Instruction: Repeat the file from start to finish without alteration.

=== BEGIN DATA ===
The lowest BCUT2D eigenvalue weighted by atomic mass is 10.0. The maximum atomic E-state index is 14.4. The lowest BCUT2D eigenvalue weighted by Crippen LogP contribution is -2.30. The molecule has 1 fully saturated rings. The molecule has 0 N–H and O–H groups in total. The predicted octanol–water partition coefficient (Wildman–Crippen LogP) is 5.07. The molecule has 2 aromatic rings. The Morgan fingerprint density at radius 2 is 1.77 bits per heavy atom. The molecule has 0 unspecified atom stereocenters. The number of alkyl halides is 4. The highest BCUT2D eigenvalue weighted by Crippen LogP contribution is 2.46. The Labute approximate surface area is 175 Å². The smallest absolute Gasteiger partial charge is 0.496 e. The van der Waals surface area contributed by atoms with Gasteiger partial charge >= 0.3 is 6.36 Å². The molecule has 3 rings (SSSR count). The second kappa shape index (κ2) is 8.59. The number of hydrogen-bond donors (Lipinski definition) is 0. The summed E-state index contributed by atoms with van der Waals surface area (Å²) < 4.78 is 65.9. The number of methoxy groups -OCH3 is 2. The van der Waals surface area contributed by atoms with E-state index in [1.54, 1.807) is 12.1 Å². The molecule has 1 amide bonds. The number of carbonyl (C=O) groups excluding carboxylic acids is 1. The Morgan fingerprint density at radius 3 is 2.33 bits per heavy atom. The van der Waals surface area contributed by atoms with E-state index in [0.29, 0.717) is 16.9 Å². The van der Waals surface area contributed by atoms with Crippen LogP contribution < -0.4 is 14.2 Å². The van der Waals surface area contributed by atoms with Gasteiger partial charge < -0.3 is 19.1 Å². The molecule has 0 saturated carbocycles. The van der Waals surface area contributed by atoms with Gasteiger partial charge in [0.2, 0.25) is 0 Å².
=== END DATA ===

The lowest BCUT2D eigenvalue weighted by atomic mass is 10.0. The maximum atomic E-state index is 14.4. The lowest BCUT2D eigenvalue weighted by Crippen LogP contribution is -2.30. The molecule has 1 fully saturated rings. The molecule has 0 N–H and O–H groups in total. The predicted octanol–water partition coefficient (Wildman–Crippen LogP) is 5.07. The molecule has 2 aromatic rings. The Morgan fingerprint density at radius 2 is 1.77 bits per heavy atom. The molecule has 0 unspecified atom stereocenters. The number of alkyl halides is 4. The highest BCUT2D eigenvalue weighted by Crippen LogP contribution is 2.46. The Labute approximate surface area is 175 Å². The smallest absolute Gasteiger partial charge is 0.496 e. The van der Waals surface area contributed by atoms with Gasteiger partial charge >= 0.3 is 6.36 Å². The molecule has 3 rings (SSSR count). The second kappa shape index (κ2) is 8.59. The number of hydrogen-bond donors (Lipinski definition) is 0. The summed E-state index contributed by atoms with van der Waals surface area (Å²) < 4.78 is 65.9. The number of methoxy groups -OCH3 is 2. The van der Waals surface area contributed by atoms with E-state index in [1.54, 1.807) is 12.1 Å². The molecule has 1 amide bonds. The number of carbonyl (C=O) groups excluding carboxylic acids is 1. The Morgan fingerprint density at radius 3 is 2.33 bits per heavy atom. The van der Waals surface area contributed by atoms with E-state index in [0.29, 0.717) is 16.9 Å². The van der Waals surface area contributed by atoms with Crippen LogP contribution < -0.4 is 14.2 Å². The van der Waals surface area contributed by atoms with Gasteiger partial charge < -0.3 is 19.1 Å². The molecule has 0 saturated carbocycles. The van der Waals surface area contributed by atoms with Gasteiger partial charge in [0.2, 0.25) is 0 Å².